Frontex flies under the radar
7 October 2010
Frontex anyone? What sounds like a brand of prophylactic actually is one – an EU body charged, among other chores, with keeping illegals out of Europe. Of French inspiration, a crunch of Frontières Exterières (ie External Borders), Frontex, in its own words, provides “particular added value (my italics) to the national border management systems of the Member States.”
In the UK, not even the richest sources on EU news, which spring, ironically enough, from the Eurosceptic press – The Telegraph etc – bother much about Frontex. And you could have easily overlooked a 3 October article from Le Monde reporting that on 28 September (i.e. nearly a week after the event) a Frontex chartered plane flew out of Warsaw to repatriate fifty-six Georgian citizens arrested in Poland, France, Austria and Germany. Frontex heads enthused that the Lithuanian Boeing 737 going for €100,000 was “the cheapest” on the market. Gil Arias Fernandez, vice-director, chirped that European capitals would no longer have to “carry the burden”, such is the “embarrassment, and even public disapproval”. You could tell he was really happy about this. After all, this was the first time the Warsaw based org became a de facto airline for foreign undesirables.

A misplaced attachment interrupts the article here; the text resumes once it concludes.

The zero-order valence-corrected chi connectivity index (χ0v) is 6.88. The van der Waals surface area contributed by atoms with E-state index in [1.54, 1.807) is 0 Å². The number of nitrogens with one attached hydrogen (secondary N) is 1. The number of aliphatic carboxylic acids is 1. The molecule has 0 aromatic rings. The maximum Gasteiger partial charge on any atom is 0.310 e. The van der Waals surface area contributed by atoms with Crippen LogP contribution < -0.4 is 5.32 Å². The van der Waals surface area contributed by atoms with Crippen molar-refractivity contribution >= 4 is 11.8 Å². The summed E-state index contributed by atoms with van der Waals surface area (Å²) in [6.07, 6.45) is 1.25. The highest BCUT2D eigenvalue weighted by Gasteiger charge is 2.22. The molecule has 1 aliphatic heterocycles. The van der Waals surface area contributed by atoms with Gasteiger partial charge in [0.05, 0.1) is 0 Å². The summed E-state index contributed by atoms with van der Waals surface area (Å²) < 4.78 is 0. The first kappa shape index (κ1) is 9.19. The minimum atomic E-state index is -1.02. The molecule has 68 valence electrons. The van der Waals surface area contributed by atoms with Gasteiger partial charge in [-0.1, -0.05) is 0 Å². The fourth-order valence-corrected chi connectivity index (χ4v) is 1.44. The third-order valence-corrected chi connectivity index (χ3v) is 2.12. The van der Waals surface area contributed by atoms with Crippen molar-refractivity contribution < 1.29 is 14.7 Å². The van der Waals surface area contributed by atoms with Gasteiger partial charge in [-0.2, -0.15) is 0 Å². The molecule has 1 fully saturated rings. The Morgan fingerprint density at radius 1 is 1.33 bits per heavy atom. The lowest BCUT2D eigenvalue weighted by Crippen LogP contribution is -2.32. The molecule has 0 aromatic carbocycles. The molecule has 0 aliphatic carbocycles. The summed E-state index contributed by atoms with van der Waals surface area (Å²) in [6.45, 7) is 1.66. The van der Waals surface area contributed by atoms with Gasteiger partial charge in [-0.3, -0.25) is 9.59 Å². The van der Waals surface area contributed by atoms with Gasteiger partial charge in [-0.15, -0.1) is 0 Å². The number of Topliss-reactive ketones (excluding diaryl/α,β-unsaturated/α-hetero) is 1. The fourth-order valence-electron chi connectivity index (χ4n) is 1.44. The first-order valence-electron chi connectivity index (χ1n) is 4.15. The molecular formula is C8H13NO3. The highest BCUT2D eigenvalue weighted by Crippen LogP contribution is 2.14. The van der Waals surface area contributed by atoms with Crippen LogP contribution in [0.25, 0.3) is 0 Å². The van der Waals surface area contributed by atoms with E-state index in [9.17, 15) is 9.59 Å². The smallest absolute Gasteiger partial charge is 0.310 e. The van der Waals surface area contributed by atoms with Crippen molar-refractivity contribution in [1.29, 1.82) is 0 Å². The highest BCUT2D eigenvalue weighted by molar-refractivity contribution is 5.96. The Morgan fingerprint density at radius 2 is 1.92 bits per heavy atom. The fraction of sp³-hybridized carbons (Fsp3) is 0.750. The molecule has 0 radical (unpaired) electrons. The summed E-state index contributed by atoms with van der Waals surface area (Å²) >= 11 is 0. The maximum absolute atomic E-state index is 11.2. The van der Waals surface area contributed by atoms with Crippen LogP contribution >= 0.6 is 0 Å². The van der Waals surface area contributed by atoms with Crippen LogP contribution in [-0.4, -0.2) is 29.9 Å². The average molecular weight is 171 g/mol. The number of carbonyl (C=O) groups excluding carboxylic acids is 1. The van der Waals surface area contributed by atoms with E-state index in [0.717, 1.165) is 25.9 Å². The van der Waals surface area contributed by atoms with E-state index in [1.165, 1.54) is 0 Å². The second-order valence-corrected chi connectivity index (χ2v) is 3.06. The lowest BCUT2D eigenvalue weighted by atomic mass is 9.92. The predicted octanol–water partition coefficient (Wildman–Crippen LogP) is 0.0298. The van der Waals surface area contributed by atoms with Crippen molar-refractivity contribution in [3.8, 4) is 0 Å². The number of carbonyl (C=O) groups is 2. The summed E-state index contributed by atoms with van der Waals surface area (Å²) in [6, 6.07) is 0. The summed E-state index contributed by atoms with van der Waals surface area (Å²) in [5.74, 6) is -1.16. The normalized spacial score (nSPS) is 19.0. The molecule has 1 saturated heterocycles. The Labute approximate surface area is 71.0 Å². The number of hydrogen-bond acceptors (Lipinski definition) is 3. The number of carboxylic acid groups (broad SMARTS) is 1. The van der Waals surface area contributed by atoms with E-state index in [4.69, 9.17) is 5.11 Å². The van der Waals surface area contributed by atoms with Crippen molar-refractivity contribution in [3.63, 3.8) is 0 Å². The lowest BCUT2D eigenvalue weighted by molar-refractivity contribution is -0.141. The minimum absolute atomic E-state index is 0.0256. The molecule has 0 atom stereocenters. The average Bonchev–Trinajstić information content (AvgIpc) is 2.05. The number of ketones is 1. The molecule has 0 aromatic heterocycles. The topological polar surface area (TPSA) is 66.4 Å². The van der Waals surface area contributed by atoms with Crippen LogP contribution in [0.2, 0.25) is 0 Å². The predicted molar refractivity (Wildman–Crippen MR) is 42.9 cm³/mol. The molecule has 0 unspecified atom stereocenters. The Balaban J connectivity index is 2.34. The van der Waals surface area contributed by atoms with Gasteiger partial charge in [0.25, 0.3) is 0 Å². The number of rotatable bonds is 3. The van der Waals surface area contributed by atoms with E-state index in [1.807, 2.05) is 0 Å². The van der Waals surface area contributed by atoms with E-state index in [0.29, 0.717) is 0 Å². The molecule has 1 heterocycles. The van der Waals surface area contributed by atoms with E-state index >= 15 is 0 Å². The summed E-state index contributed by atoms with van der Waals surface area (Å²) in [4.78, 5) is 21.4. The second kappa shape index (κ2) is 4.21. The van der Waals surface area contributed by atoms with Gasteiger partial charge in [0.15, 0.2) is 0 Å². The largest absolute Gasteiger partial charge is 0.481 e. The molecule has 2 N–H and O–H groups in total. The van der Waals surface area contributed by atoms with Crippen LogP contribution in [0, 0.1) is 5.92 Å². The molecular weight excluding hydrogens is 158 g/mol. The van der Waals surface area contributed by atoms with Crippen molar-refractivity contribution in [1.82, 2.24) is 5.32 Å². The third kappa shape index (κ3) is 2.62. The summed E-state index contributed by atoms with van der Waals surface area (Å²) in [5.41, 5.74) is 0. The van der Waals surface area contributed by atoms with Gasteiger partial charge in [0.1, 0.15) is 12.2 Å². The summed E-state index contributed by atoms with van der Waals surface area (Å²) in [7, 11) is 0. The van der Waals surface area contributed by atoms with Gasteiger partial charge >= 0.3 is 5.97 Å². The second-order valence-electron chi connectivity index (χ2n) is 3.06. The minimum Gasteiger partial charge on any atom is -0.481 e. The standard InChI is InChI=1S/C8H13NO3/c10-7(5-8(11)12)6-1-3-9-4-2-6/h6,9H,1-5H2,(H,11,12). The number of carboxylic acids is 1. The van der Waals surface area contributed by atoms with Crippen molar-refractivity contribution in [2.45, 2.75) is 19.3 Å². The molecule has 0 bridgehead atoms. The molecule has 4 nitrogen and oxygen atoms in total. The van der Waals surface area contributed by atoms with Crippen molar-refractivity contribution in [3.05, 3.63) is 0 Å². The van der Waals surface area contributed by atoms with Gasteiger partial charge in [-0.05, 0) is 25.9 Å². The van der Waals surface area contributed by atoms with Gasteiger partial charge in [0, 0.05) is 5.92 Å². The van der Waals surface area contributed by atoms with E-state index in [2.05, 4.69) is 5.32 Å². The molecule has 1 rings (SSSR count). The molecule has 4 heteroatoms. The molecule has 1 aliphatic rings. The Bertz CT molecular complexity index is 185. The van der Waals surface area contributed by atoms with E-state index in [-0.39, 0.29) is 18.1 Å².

Human rights organisations have been watching Frontex for a few years though, and have commented on its rapidly expanding powers, its increased militarisation, its lack of transparency, and the absence of independent monitoring and democratic accountability of its power. For instance, since 2006, Frontex has overseen the extension of Europe’s external borders by using Spanish navy ships and helicopters to harbour hunt the Senegalese coast for boat refugees seeking passage to the Canary Islands. Like the best prophylatics, Frontex has remarkable stretch.
And as the Fernandez remarks imply, with their utter lack of self-consciousness, the “added value” for democratically elected governments is obvious. After all, when a state expels migrants, messy stuff happens like media coverage, open debate, and eventually an electorate holding it to account. Frontex’s calling card is that it takes the naughtiness out of the political issue that is immigration and turns it into a technical process that goes underneath the media radar. How about that?